Review Blog

Jun 26 2015

Poppy in the field by Mary Hooper

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Bloomsbury, 2015. ISBN 9781408827635
(Age: 12+) Highly recommended. World War One. Historical fiction. Nursing. Historical fiction at its best, Hooper continues the story of Poppy, a parlour maid from a grand house who joins the VAD's at the outbreak of World War One. This group of volunteers were able to rely on money sent from home, but Poppy is supported by a former teacher, wanting her to break free from her humble origins. In the first book, Poppy serves at a hospital in Southampton, dealing with soldiers ferried across the channel from France. She sees the end result of war, the pain and suffering it causes, the death and carnage of trench warfare. But rejected by someone she thought loved her, she volunteers to go to France to serve in the frontline hospitals. She is sent to a small coastal town where she deals with soldiers sent on from the hospitals at the fronts. Here she must deal with soldiers who have received initial help, surgery, bandaging, assessment, and now are in the second line of aid. She meets men with limbs amputated, those who feel life is at an end, those who can't wait to get back home and those who lie to avoid their girlfriends and families knowing the truth.
She joins a pair of American nurses who try to capture any moment of fun they can, and several times take out a car to go on a picnic or simply drive. She meets again Dr Michael from Netley and is drawn to him. But the strict moral code of Edwardian times still imposed in time of war sees Poppy almost sent home.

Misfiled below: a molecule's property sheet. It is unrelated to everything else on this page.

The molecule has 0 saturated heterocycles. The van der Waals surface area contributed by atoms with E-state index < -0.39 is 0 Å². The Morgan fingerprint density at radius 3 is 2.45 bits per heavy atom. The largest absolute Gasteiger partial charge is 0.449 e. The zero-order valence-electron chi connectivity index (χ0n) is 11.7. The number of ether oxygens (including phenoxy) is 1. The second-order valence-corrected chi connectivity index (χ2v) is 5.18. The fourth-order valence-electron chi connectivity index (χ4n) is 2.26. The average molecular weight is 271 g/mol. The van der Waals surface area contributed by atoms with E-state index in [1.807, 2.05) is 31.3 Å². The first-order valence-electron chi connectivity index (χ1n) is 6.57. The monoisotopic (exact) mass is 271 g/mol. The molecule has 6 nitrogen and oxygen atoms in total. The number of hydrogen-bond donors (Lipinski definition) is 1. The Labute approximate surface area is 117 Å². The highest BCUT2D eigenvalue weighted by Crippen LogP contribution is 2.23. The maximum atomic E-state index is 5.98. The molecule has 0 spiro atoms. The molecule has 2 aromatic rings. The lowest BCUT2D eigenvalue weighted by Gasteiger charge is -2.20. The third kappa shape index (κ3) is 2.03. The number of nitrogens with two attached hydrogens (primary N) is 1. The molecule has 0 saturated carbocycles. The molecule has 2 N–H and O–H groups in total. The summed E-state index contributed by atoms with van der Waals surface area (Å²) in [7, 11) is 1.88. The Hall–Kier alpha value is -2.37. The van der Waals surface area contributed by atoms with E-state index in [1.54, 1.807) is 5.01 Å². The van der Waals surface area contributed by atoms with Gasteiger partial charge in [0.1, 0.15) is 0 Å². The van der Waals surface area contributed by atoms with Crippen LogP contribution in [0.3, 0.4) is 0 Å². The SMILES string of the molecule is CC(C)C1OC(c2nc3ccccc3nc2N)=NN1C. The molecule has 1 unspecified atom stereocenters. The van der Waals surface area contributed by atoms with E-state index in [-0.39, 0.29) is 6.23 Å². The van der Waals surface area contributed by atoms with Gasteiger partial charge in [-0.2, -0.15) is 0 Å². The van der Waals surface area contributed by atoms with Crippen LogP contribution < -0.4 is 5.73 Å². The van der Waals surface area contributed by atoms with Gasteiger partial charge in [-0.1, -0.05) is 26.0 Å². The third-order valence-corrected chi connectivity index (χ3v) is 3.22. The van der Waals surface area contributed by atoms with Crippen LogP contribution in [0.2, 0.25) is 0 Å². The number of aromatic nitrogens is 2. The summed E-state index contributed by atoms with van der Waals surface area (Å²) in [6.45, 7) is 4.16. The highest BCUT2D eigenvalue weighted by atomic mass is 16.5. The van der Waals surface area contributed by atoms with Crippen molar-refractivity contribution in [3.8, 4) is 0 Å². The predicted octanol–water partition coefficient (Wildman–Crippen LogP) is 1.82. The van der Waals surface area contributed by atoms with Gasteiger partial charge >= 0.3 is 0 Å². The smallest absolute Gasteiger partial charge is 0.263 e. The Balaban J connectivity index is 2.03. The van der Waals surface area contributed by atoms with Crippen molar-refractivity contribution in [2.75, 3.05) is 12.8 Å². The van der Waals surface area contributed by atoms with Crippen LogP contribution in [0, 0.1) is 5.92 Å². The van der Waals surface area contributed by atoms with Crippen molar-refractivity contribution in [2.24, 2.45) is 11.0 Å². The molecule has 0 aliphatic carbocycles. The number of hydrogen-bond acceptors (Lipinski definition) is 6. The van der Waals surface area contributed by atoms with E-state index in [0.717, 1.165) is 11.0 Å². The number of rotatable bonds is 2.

A wonderful story of a young woman learning that she can do things beyond those set by custom and society as she plays an important role in the hospitals abroad. Her hospital is an old casino in Boulogne and here she proves her metal. She meets other women who have come to be of service, none more so than the two women who set up a surgery near the front line in Belgium to treat soldiers for minor complaints to allow the doctors to get on with the war wounds, and the two American nurses wanting to do their bit.
Based on much research, this story is easy to read and engaging, giving a well grounded look at how the immediate aftermath of fighting was dealt with. And the romantic involvements running through the story add an extra piquancy which readers will enjoy.
Fran Knight

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